I’ve been pondering the preponderance of blood tests lately. I’ve been listening to people discussing whether their doctor or clinic is asking for a range of blood tests and viral load tests: 4 week on-treatment, 8 week on-treatment, end of treatment (EOT), 4 week post EOT, 12 week post EOT, 24 post week EOT ... you get the drift. Lots of blood tests.
As I ponder, I’ve been pondering how much of this testing is over-testing. Assuming treatment of a relatively healthy (save the HVC) person without cirrhosis and and minus co-morbidities, with new direct acting anti virals, why do we test so much? I get that tricky patients such as myself need to be checked over a bit more than your less complicated patient, but in one 12 month period I had seven viral load tests.
I liked the fact that people were checking my liver function, my blood chemistry, my basic bodily functions. It was important for me to know that everything was on an even keel, especially as I was taking ribavirin. I know that for other complex cases, medical staff will want to monitor responses to the medication carefully. But in this brave new world of amazing medications, apart from checking because it is all so new, I wonder if checking viral loads as a matter of course is necessary. In fact, I wonder if the 4 week test might not lead to anxiety in those that are not undetected at that point. I know I was anxious when I still had a tiny amount of the virus floating round at 4 weeks into treatment.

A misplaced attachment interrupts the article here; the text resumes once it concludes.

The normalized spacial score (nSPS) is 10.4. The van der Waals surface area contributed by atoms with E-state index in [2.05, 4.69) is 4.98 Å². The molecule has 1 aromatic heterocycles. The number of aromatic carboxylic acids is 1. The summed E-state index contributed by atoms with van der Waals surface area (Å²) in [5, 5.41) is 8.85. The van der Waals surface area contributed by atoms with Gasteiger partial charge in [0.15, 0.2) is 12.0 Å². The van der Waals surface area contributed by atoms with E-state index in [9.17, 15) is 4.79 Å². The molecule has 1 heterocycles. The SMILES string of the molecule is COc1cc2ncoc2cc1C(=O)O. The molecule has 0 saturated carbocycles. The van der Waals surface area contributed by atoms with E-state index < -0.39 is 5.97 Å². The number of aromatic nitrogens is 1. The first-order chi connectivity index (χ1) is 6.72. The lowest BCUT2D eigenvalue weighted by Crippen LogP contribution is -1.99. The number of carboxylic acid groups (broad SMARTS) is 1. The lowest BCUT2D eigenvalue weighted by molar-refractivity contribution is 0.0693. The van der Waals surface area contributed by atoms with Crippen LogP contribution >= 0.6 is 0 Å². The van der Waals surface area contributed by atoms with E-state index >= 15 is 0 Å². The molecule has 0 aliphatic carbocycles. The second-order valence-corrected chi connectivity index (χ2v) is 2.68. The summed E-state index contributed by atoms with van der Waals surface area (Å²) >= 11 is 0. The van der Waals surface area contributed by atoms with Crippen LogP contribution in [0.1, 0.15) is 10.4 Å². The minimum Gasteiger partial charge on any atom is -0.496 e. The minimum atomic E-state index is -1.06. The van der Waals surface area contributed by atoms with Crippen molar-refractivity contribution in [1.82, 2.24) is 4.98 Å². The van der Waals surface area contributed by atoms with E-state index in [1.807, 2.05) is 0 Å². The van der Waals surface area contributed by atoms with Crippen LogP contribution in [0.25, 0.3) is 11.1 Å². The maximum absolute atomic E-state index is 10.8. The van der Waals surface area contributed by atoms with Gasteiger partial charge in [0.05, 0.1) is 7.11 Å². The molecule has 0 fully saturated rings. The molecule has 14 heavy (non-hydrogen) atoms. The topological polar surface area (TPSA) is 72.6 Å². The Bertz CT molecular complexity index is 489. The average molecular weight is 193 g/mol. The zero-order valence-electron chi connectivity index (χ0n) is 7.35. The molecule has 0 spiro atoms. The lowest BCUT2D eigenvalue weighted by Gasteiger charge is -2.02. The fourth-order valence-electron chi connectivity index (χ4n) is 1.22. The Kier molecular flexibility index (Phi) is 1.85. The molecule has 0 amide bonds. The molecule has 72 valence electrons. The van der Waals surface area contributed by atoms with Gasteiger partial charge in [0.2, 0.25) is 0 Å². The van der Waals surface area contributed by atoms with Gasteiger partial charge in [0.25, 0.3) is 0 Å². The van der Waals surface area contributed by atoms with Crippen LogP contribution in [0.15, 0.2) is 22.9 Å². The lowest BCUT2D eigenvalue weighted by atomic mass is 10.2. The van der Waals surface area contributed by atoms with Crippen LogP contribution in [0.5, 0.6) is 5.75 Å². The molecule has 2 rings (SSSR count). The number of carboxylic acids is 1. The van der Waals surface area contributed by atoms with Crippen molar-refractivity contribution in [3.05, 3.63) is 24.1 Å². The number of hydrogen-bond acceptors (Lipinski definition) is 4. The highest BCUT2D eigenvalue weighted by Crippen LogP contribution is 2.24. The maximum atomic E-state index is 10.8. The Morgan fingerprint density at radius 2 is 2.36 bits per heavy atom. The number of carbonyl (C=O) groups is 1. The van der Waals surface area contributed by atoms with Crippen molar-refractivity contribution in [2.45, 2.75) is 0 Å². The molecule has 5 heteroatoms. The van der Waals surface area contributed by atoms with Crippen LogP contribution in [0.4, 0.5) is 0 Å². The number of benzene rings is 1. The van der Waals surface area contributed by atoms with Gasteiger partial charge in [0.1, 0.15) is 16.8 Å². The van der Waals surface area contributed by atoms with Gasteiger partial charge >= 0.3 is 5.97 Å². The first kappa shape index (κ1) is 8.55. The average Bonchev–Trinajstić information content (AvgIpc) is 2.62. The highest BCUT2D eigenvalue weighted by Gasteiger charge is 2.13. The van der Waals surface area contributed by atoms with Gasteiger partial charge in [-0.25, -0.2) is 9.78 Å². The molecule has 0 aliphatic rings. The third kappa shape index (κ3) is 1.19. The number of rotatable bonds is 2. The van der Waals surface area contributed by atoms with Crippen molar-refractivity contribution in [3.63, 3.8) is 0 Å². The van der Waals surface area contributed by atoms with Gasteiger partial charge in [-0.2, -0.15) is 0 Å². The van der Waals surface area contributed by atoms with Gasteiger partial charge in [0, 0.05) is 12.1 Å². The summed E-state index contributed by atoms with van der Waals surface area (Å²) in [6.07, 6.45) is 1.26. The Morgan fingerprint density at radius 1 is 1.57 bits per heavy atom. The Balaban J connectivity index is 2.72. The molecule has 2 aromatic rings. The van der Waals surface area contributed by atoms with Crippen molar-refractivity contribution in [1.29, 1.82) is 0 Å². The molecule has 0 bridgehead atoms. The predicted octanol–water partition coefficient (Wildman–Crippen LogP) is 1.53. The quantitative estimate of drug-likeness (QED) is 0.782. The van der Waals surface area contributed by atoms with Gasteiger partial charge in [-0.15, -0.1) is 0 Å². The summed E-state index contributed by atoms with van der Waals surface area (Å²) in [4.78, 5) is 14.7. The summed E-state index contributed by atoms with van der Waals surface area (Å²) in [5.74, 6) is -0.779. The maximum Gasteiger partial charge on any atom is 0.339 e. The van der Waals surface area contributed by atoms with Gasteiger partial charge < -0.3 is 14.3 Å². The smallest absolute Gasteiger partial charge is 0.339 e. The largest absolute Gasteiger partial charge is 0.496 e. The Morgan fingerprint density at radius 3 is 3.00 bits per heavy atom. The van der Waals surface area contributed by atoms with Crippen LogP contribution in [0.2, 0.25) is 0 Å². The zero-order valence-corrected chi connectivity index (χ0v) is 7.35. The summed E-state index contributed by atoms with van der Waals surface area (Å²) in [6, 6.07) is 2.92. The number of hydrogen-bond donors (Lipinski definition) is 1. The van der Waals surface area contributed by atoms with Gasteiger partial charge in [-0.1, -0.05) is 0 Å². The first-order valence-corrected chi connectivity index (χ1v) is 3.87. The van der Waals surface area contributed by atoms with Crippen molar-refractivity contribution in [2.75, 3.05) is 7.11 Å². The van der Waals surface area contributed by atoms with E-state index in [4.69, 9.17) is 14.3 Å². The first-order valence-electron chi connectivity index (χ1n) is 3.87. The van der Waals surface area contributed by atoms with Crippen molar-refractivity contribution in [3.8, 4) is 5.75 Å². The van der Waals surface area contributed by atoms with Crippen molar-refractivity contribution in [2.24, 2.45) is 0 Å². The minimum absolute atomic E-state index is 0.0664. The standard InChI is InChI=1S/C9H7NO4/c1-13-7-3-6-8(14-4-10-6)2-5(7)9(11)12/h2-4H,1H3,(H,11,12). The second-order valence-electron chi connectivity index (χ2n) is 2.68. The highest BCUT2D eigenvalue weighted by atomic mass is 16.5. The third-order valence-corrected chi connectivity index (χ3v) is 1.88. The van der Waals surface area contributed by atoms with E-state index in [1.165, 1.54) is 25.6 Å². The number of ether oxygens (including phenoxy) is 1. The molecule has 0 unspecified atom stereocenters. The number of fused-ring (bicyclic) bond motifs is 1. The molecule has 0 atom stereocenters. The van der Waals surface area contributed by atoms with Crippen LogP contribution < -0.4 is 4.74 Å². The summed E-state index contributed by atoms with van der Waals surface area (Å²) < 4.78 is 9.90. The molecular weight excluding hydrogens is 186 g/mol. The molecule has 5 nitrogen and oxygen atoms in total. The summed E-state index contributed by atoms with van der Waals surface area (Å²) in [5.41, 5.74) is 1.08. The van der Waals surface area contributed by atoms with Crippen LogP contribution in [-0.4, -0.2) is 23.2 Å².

What is the important viral load result? In my mind it’s 12 weeks post treatment. That’s the one you want to see clear. All the rest are just signposts along the way. And as the road is pretty straightforward for most people, perhaps that’s the one we need to focus on.
I know with my treatment, everything in my blood tests went some way to showing the success of my treatment. My liver function markers went down. My bilirubin went down. Everything (except those darned platelets! And my haemoglobin!) started to normalise. As markers of success, those were as good as I could hope for. The viral load test was just the icing on the cake.
So do we need to test viral load so much? And if we do, why? What tests do you think are the important ones?
Important warning: Bear in mind, everything I say comes from the point of view of a patient. My degree is in education, not in medicine. I’m just pondering - something I can do because I’m on school holidays, being a teacher and all. Not a doctor. Doctors are awesome, but they don’t get school holidays like teachers do. ;)